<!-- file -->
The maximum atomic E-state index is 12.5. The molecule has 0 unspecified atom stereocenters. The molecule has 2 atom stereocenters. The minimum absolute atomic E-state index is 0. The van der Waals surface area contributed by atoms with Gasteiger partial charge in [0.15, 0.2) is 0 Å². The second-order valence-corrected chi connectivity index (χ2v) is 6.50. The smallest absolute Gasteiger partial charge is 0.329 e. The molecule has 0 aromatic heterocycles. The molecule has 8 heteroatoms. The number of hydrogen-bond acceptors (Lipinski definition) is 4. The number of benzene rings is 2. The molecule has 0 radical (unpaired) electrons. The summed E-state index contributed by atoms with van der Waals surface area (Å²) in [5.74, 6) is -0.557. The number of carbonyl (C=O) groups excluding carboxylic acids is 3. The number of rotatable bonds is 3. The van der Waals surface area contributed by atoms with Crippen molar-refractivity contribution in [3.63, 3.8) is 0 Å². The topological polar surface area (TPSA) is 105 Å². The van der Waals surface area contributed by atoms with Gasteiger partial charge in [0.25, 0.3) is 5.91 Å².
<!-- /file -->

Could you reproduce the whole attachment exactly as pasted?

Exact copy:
The maximum atomic E-state index is 12.5. The molecule has 0 unspecified atom stereocenters. The molecule has 2 atom stereocenters. The minimum absolute atomic E-state index is 0. The van der Waals surface area contributed by atoms with Gasteiger partial charge in [0.15, 0.2) is 0 Å². The second-order valence-corrected chi connectivity index (χ2v) is 6.50. The smallest absolute Gasteiger partial charge is 0.329 e. The molecule has 0 aromatic heterocycles. The molecule has 8 heteroatoms. The number of hydrogen-bond acceptors (Lipinski definition) is 4. The number of benzene rings is 2. The molecule has 0 radical (unpaired) electrons. The summed E-state index contributed by atoms with van der Waals surface area (Å²) in [5.74, 6) is -0.557. The number of carbonyl (C=O) groups excluding carboxylic acids is 3. The number of rotatable bonds is 3. The van der Waals surface area contributed by atoms with Crippen molar-refractivity contribution in [3.63, 3.8) is 0 Å². The topological polar surface area (TPSA) is 105 Å². The van der Waals surface area contributed by atoms with Gasteiger partial charge in [0.25, 0.3) is 5.91 Å².